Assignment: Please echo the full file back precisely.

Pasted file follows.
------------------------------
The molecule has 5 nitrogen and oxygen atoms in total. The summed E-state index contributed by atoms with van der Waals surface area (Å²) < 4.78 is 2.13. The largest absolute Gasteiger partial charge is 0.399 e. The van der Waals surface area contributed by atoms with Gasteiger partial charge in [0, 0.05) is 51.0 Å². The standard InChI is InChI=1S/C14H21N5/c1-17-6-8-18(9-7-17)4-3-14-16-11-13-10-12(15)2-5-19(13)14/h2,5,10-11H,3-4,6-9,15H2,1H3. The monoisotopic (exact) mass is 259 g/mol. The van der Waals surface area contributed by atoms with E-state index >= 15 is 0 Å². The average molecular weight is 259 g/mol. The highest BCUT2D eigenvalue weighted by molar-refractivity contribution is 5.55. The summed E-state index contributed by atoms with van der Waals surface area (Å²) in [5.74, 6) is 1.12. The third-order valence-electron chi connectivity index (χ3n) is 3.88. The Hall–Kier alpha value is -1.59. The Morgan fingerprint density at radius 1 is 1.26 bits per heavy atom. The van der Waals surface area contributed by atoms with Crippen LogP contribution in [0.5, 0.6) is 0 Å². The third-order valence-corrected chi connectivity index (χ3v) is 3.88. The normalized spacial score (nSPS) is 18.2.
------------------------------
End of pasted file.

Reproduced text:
The molecule has 5 nitrogen and oxygen atoms in total. The summed E-state index contributed by atoms with van der Waals surface area (Å²) < 4.78 is 2.13. The largest absolute Gasteiger partial charge is 0.399 e. The van der Waals surface area contributed by atoms with Gasteiger partial charge in [0, 0.05) is 51.0 Å². The standard InChI is InChI=1S/C14H21N5/c1-17-6-8-18(9-7-17)4-3-14-16-11-13-10-12(15)2-5-19(13)14/h2,5,10-11H,3-4,6-9,15H2,1H3. The monoisotopic (exact) mass is 259 g/mol. The van der Waals surface area contributed by atoms with E-state index >= 15 is 0 Å². The average molecular weight is 259 g/mol. The highest BCUT2D eigenvalue weighted by molar-refractivity contribution is 5.55. The summed E-state index contributed by atoms with van der Waals surface area (Å²) in [5.74, 6) is 1.12. The third-order valence-electron chi connectivity index (χ3n) is 3.88. The Hall–Kier alpha value is -1.59. The Morgan fingerprint density at radius 1 is 1.26 bits per heavy atom. The van der Waals surface area contributed by atoms with Crippen LogP contribution in [0.5, 0.6) is 0 Å². The third-order valence-corrected chi connectivity index (χ3v) is 3.88. The normalized spacial score (nSPS) is 18.2.